How To Install The MacOS Homebrew Package Manager On Linux

how-to-install-the-macos-homebrew-package-manager-on-linux

How To Install The MacOS Homebrew Package Manager On Linux

Jack Wallen walks you through the steps of installing the macOS command line package manager Homebrew on Linux.

Image: Ilias/Adobe Stock

Homebrew is a command line package manager for macOS that is similar to apt-get or dnf. Homebrew makes installing over 5,000 applications from the command line very simple. Some of the tools found in Homebrew aren’t available to any of the default Linux package managers and some packages found in the apt and yum repositories aren’t exactly well maintained.

SEE: 40+ open source and Linux terms you need to know (TechRepublic Premium)

Because of those reasons, you might want to add Homebrew to your Linux distros. To add even more fuel to this fire, with Homebrew, you can install the latest releases of packages — even on older Linux distributions. That’s a big plus for many.

So, if this sounds like a winning proposition to you, let me show you how it’s done.

What you’ll need to install Homebrew

The only things you’ll need are a running instance of either a Debian- or RHEL-based distribution and a user with sudo privileges.

How to install the necessary dependencies

The first thing we must do is install the required build tools. If you’re using a Debian-based distribution — such as Ubuntu, Linux Mint, or Pop!_OS — this is done with the command:

sudo apt-get install build-essential procps curl file git -y

If you’re using an RHEL-based distribution — such as Fedora, Rocky Linux, or AlmaLinux — there are three commands to run, which are:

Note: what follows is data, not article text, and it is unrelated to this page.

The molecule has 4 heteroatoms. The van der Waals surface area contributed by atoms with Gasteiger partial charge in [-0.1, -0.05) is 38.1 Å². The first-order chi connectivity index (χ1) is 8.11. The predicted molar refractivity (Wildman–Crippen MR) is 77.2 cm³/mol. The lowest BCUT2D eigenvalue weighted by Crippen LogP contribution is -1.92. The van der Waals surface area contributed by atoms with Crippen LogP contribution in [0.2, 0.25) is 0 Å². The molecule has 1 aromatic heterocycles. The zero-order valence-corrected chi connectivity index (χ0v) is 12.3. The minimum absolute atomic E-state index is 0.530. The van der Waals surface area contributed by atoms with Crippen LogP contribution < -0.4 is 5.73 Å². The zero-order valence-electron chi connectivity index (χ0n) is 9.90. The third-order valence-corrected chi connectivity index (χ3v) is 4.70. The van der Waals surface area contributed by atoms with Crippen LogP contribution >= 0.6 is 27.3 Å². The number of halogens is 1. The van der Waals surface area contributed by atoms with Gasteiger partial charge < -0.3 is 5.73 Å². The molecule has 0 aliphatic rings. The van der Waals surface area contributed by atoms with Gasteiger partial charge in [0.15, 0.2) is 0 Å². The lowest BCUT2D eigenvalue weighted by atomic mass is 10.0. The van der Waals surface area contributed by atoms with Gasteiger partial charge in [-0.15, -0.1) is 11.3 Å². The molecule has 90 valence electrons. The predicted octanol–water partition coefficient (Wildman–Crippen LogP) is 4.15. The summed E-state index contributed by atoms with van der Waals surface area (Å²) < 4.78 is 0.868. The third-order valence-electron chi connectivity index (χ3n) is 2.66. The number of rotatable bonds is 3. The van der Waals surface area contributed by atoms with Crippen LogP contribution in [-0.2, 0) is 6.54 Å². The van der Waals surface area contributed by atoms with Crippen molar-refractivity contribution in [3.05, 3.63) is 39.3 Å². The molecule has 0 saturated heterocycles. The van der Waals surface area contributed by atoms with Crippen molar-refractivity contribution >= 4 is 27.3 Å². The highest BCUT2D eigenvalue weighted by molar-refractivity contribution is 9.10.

sudo yum group install 'Development Tools'

sudo yum install procps-ng curl file git

sudo yum install libxcrypt-compat

How to install Homebrew

With the dependencies out of the way, we can now install Homebrew with the command:

/bin/bash -c "$(curl -fsSL https://raw.githubusercontent.com/Homebrew/install/HEAD/install.sh)"

The above command will work on either Debian- or RHEL-based distributions.

When the installation completes (it will take some time), you’ll need to make sure the brew command is found in your PATH with the following two commands:

echo 'eval "$(/home/linuxbrew/.linuxbrew/bin/brew shellenv)"' >> /home/$USER/.profile

eval "$(/home/linuxbrew/.linuxbrew/bin/brew shellenv)"

How to update brew

Before you install your first package, you need to update the Homebrew definitions, which is done with the command:

brew update

You might also want to install Cask, which adds GUI applications into the mix. This is also a good way to show you how to install a package with Homebrew. To install Cask, issue the command:

brew install cask

If you want to upgrade a package with brew, the command is:

brew upgrade PACKAGE

Where PACKAGE is the software you want to install.

To remove a package with brew, the command is:

brew uninstall PACKAGE

Where PACKAGE is the software to be removed.

Finally, if you ever want to remove Homebrew from Linux, the command is:

/bin/bash -c "$(curl -fsSL https://raw.githubusercontent.com/Homebrew/install/HEAD/uninstall.sh)"

And that’s how you manage packages with the brew command. You can look up all of the packages available for installation from the Homebrew website. Enjoy those extra tools on your favorite Linux distribution.

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Jack Wallen walks you through the steps of installing the macOS command line package manager Homebrew on Linux. Image: Ilias/Adobe Stock Homebrew is a command line package manager for macOS that is similar to apt-get or dnf. Homebrew makes installing over 5,000 applications from the command line very simple. Some of the tools found in…